The potential for IP access control at the edge has been talked about for a few years now. It has taken a while for networks to become practical for these applications, but now that they are, manufacturers predict a major change in the way access control is installed, serviced, controlled and distributed.

“Edge devices, honestly, are not that new,” says David Barnard, director of dealer development, RS2, Munster, Ind. “But they have really started to gain acceptance and traction as the IT industry has matured rapidly over the last several years, making edge devices much more viable.”

The reason for that is that IP edge devices rely heavily on the existing power over Ethernet (PoE) capabilities inherent in a company’s LAN or WAN. When this capability is there, the simplicity of plugging into the existing network – instead of running multiple wires and cables back to a central location – makes access control edge devices very attractive to dealers and their customers.


What does this mean? “Edge devices are a subset of IP access control,” says Dennis Geiszler, vice president of marketing and international sales, Keri Systems, San Jose, Calif. “They are controllers or readers that use the TCP/IP network as opposed to a traditional RS-485 network loop between controllers. They then use the Ethernet to communicate from controller to controller, or controller back to the host.”

IP devices are network-based, first and foremost, says Dave Adams, senior product manager, identity and access management, HID Global, Irvine, Calif. “What I mean by that is it is a network appliance that happens to control a door. It reads cards, opens the door and monitors the door. There are a lot of IP controllers that are really serial devices first and have been adapted to the network. True IP access is something that is designed to first be on the network.”

Rick Focke, product manager, Software House (a Tyco Int’l Company), Lexington, Mass., agrees with both statements. “IP access means the panel doing the controlling has native IP Ethernet connection. IP edge access control, by my definition, is mounted at the door doing the controlling at that door.”

Mounting is accomplished in one of two ways: either a controller/reader combination installed outside a door, or a separate controller that controls one or two doors, but is placed on the “secure” side of the door.

“There are two distinct use cases,” Focke says. “One is they want to have a secure device on the outside of the building, so they split the read head and controller device. The second is not as critical and they can put all the functionality into one IP reader that gets mounted on the outside of the door.”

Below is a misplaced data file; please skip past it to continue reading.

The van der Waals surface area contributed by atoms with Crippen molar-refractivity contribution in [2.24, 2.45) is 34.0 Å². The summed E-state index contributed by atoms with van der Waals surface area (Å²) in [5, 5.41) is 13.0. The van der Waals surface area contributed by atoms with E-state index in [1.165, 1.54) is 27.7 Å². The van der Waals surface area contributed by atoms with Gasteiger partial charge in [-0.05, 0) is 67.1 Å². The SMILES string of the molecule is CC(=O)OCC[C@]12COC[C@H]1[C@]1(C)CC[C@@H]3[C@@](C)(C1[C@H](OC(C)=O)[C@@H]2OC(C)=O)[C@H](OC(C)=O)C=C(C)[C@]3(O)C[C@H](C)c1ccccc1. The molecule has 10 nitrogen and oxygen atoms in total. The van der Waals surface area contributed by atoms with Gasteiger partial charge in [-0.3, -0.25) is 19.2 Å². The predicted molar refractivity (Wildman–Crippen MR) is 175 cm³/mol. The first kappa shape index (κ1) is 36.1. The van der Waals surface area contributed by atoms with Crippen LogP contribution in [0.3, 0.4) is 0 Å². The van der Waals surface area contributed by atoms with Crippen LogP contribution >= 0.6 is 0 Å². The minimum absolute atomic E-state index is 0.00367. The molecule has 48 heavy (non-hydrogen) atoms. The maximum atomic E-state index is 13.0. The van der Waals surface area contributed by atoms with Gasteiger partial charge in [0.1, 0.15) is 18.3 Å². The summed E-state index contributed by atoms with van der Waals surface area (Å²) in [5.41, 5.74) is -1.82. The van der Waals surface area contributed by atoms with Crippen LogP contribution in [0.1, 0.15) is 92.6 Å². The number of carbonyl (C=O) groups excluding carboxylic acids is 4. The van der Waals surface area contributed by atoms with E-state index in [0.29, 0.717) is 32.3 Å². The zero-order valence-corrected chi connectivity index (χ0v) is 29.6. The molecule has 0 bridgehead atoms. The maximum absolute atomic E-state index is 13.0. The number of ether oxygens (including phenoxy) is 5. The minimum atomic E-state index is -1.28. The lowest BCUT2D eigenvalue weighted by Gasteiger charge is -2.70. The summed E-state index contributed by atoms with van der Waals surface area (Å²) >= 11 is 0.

There are benefits to both, Adams says. “The integrated reader/controller is a very, very slick installation, with the ability to get people up online much quicker and with lower cost of ownership. With the controller base, you have a more secure solution where you are able to put the controller on the secure side of the door and not expose that equipment to the unsecure side of the door. It takes a little more time to install.”

Either method results in the same end result, he adds: “Now you are monitoring and controlling the door strike, opener, request-to-exit all right there at the door. That is what I mean by true edge devices: doing it at the door.”


The newest IP access edge devices are smarter, more flexible, scalable and more powerful.

For example, HID’s next generation of its Edge product, EdgeEvo (scheduled for launch in 2010), is designed to be modular in design, giving dealers and end users more options but only what they need. EdgeEvo uses Hi-O bus technology to provide this modular architecture, Adams explains.

“The end user is only going to have to pay for what they have to do today,” Adams says. “They may only want basic brass-key-replacement access control, and this can be a very simple edge reader with the means to control the door strike only. If they want to add more sophistication later, they can add it right onto the device.”
infinias, based in Indianapolis, recently launched new software to control its IP edge devices. “This software offers much more scalability, says Wayne Jared, president of infinias. “It’s easier to scale up. Adding more access features and more capabilities allows them to move more up-market in terms of sophistication.”
Geiszler agrees about scalability. Keri’s new NXT controllers offer more flexibility in terms of configuration. “They have a lot of power. This is a real access control system with lots of memory, lots of card holders. They can be used for everything from simple access all the way up to enterprise class. They can use whatever suits the needs of each location. They can string hundreds of these together so as long as they can talk over Ethernet back to the host they can be connected anywhere – as long as there is a TCP/IP to get to them.”
With the recent ratification of the PoE Plus standard, systems are bound to get more powerful, as well. “PoE Plus lets you do two doors per device,” Focke says. “You can do a lot more powering of higher current read heads. Things are getting smarter. We are not having to compromise by going to small devices at the edge.”
In fact, Software House’s iStar Edge is already taking advantage of this. “It’s a two-door, two-reader device that operates on PoE Plus,” Focke says. “It has the same feature set as the iStar family we currently have so the customer doesn’t have to compromise. They can do extended card formats, anti-passback, advanced clustering be-tween controllers. There is a continuum of features.
“The first few jobs we’ve had are larger systems where they designed the building from scratch to use the net-work as a backbone. But smaller sites are interested as well, because they have networks, too.”